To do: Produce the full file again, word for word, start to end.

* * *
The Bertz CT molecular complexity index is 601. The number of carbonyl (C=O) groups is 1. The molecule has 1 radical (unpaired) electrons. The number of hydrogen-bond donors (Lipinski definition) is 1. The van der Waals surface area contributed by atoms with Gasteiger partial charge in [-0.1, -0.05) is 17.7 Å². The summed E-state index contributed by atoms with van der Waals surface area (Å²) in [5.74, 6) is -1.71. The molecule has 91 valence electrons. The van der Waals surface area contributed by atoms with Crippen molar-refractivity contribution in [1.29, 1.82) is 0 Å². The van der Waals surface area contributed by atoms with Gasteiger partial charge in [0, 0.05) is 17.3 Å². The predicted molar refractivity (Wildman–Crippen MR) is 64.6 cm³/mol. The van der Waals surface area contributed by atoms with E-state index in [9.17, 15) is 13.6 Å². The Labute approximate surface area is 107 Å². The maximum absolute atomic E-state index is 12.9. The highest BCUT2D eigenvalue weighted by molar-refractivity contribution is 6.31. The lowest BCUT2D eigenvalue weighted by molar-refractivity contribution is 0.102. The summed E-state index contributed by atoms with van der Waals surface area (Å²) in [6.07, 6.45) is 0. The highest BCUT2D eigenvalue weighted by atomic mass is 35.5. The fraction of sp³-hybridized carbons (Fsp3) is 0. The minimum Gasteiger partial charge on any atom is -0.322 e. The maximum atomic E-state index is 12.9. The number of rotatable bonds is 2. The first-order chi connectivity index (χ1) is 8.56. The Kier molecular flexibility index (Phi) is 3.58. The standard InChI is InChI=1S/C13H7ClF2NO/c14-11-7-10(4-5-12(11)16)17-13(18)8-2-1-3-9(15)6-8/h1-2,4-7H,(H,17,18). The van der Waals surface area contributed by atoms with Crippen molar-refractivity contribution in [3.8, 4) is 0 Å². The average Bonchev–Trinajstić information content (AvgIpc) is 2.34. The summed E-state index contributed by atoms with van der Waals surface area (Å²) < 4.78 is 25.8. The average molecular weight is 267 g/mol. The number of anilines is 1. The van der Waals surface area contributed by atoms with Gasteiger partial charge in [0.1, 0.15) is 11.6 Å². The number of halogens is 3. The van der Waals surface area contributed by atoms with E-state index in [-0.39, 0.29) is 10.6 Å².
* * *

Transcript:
The Bertz CT molecular complexity index is 601. The number of carbonyl (C=O) groups is 1. The molecule has 1 radical (unpaired) electrons. The number of hydrogen-bond donors (Lipinski definition) is 1. The van der Waals surface area contributed by atoms with Gasteiger partial charge in [-0.1, -0.05) is 17.7 Å². The summed E-state index contributed by atoms with van der Waals surface area (Å²) in [5.74, 6) is -1.71. The molecule has 91 valence electrons. The van der Waals surface area contributed by atoms with Crippen molar-refractivity contribution in [1.29, 1.82) is 0 Å². The van der Waals surface area contributed by atoms with Gasteiger partial charge in [0, 0.05) is 17.3 Å². The predicted molar refractivity (Wildman–Crippen MR) is 64.6 cm³/mol. The van der Waals surface area contributed by atoms with E-state index in [9.17, 15) is 13.6 Å². The Labute approximate surface area is 107 Å². The maximum absolute atomic E-state index is 12.9. The highest BCUT2D eigenvalue weighted by molar-refractivity contribution is 6.31. The lowest BCUT2D eigenvalue weighted by molar-refractivity contribution is 0.102. The summed E-state index contributed by atoms with van der Waals surface area (Å²) in [6.07, 6.45) is 0. The highest BCUT2D eigenvalue weighted by atomic mass is 35.5. The fraction of sp³-hybridized carbons (Fsp3) is 0. The minimum Gasteiger partial charge on any atom is -0.322 e. The maximum atomic E-state index is 12.9. The number of rotatable bonds is 2. The first-order chi connectivity index (χ1) is 8.56. The Kier molecular flexibility index (Phi) is 3.58. The standard InChI is InChI=1S/C13H7ClF2NO/c14-11-7-10(4-5-12(11)16)17-13(18)8-2-1-3-9(15)6-8/h1-2,4-7H,(H,17,18). The van der Waals surface area contributed by atoms with Crippen molar-refractivity contribution in [3.8, 4) is 0 Å². The average Bonchev–Trinajstić information content (AvgIpc) is 2.34. The summed E-state index contributed by atoms with van der Waals surface area (Å²) < 4.78 is 25.8. The average molecular weight is 267 g/mol. The number of anilines is 1. The van der Waals surface area contributed by atoms with Gasteiger partial charge in [0.1, 0.15) is 11.6 Å². The number of halogens is 3. The van der Waals surface area contributed by atoms with E-state index in [-0.39, 0.29) is 10.6 Å².